While the 2600 console wars raged internally, an equally concerning challenge was unfolding externally in Atari‘s licensed software ecosystem.

Atari cultivated an open platform policy where any programmer could build and sell games for 2600 on negotiated royalty terms. This liberal approach made perfect business sense in Atari‘s early days. It allowed them to profit without bearing software development costs, while scores of innovative independent studios kept the Atari 2600 thriving with exciting new game releases.

However this strategy backfired as the late 70s wore on. Beyond bonafide studios like Activision designing hits, a deluge of amateur developers chased quick paydays by flooding store shelves with rushed, low budget software of awful quality.

Lack of oversight allowed fly-by-night studios to jam Atari branding onto shoddy games they had barely play-tested, severely undermining consumer trust. By 1982 industry experts estimated just 10% of game releases would drive 75% of Atari 2600 revenues. Gamers could barely sift through piles of garbage to find occasional gems worth purchasing.

Costly Blunders That Killed Consumer Confidence

Atari faced its most daunting demon not in the form of competitors, but through incompetence from two of its own blockbuster games gone bust. Their failures kicked off a chain reaction where already eroding consumer confidence sunk into outright dismissal of Atari and distrust in the wider games industry.

First arrived the eagerly awaited home release of arcade sensation Pac-Man for the 2600 in March 1982. Given Pac-Man‘s immense popularity, expectations were sky high. Yet the shipped version was an unmitigated disaster often described as ‘flickering pizza‘. Shoddy graphics, visual glitches and grating sounds made it a laughing stock.

Hopes turned to despair despite a decent initial uptake where 7 million copies of Pac-Man sold. Vast numbers were swiftly returned or liquidated at clearance prices following scathing reviews. The unsold run summed up gamers‘ despair – Atari took the surprise yet dissatisfying step of burying millions of leftover Pac-Man cartridges in a New Mexico landfill rather than pay for warehousing costs.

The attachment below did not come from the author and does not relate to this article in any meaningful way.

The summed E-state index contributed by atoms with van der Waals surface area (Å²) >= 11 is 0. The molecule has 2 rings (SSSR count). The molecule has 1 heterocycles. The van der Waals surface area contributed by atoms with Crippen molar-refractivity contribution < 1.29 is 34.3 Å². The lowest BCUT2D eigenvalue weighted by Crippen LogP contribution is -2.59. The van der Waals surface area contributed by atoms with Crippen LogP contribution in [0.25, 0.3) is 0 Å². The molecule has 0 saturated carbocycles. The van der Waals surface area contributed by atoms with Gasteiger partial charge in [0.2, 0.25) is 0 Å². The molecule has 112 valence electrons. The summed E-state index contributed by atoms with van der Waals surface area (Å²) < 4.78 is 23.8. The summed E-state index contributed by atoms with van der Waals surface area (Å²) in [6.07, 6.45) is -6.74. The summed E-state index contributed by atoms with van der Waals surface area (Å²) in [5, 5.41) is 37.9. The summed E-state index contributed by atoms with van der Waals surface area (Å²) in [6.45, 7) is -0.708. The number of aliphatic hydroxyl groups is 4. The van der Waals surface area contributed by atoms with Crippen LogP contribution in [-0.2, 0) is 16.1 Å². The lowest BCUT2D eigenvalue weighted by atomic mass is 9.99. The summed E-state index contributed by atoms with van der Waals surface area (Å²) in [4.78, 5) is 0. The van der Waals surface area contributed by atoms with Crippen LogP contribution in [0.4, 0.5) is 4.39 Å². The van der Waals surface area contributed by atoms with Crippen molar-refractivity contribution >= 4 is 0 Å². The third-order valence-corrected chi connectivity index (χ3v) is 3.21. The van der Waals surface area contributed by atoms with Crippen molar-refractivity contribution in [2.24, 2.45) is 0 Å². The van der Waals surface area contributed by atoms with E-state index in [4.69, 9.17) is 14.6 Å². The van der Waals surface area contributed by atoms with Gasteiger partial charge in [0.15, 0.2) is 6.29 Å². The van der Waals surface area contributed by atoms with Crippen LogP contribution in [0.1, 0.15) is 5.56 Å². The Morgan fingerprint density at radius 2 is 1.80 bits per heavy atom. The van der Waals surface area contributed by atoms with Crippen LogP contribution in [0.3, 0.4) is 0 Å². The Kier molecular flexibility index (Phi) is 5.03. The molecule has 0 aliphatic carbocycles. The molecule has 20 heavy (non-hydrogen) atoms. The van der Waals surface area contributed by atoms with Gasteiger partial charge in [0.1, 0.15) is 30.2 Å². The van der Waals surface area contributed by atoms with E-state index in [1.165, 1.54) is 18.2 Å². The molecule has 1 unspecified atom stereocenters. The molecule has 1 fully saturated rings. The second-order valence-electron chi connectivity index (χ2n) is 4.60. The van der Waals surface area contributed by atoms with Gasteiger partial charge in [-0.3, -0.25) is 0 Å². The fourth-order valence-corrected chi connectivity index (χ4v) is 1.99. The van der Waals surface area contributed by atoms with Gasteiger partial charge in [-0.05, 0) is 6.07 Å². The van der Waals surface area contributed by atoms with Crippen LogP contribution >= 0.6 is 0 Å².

Worse still lay in wait as Atari doubled down on failure later that year by rushing out another high-profile dud. With Steven Spielberg‘s E.T. film breaking box office records in 1982, Atari envisioned tie-in video game riches and negotiated expensive licensing rights.

Their development window was a mere 5 weeks to cash grab in time for Christmas shoppers. As expected, the resultant E.T. game released in December 1982 was an unplayable nightmare riddled with bugs. Of an optimistic 5 million cartridges manufactured, a paltry fraction sold as scathing reviews destroyed any hype.

Atari tried in vain to recoup losses by rebranding and discounting millions of unsold E.T. cartridges before ultimately dumping hundreds of thousands in the same New Mexico landfill as Pac-Man‘s remains. But the damage was already done on an unrecoverable scale through these back-to-back disasters.

Gamer trust in Atari leadership was decimated alongside stock valuation crashes over next 12 months. Meanwhile wider industry confidence plunged in face of market saturation from mostly terrible games and consoles using Atari‘s open platform blueprint.